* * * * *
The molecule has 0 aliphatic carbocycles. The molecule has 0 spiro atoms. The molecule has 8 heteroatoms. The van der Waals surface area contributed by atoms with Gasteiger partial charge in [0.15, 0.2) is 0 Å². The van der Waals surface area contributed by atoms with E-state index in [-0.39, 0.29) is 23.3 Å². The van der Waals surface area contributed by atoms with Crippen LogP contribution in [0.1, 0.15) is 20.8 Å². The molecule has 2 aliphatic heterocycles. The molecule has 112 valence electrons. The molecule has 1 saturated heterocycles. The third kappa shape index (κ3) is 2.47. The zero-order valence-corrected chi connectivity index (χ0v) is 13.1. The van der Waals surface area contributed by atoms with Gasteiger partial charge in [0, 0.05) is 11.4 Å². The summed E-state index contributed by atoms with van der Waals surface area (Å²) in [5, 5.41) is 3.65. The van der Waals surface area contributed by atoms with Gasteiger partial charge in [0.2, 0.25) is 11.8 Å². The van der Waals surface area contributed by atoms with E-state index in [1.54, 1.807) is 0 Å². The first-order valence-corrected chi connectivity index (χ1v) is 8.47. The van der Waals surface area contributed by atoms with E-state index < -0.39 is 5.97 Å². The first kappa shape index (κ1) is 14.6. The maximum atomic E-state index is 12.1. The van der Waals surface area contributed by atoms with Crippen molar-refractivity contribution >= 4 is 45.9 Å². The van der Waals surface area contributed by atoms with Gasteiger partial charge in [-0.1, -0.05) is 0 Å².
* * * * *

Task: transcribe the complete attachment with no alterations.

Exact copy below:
The molecule has 0 aliphatic carbocycles. The molecule has 0 spiro atoms. The molecule has 8 heteroatoms. The van der Waals surface area contributed by atoms with Gasteiger partial charge in [0.15, 0.2) is 0 Å². The van der Waals surface area contributed by atoms with E-state index in [-0.39, 0.29) is 23.3 Å². The van der Waals surface area contributed by atoms with Crippen LogP contribution in [0.1, 0.15) is 20.8 Å². The molecule has 2 aliphatic heterocycles. The molecule has 112 valence electrons. The molecule has 1 saturated heterocycles. The third kappa shape index (κ3) is 2.47. The zero-order valence-corrected chi connectivity index (χ0v) is 13.1. The van der Waals surface area contributed by atoms with Gasteiger partial charge in [0, 0.05) is 11.4 Å². The summed E-state index contributed by atoms with van der Waals surface area (Å²) in [5, 5.41) is 3.65. The van der Waals surface area contributed by atoms with Gasteiger partial charge in [0.2, 0.25) is 11.8 Å². The van der Waals surface area contributed by atoms with E-state index in [1.54, 1.807) is 0 Å². The first-order valence-corrected chi connectivity index (χ1v) is 8.47. The van der Waals surface area contributed by atoms with E-state index < -0.39 is 5.97 Å². The first kappa shape index (κ1) is 14.6. The maximum atomic E-state index is 12.1. The van der Waals surface area contributed by atoms with Crippen molar-refractivity contribution >= 4 is 45.9 Å². The van der Waals surface area contributed by atoms with Gasteiger partial charge in [-0.1, -0.05) is 0 Å².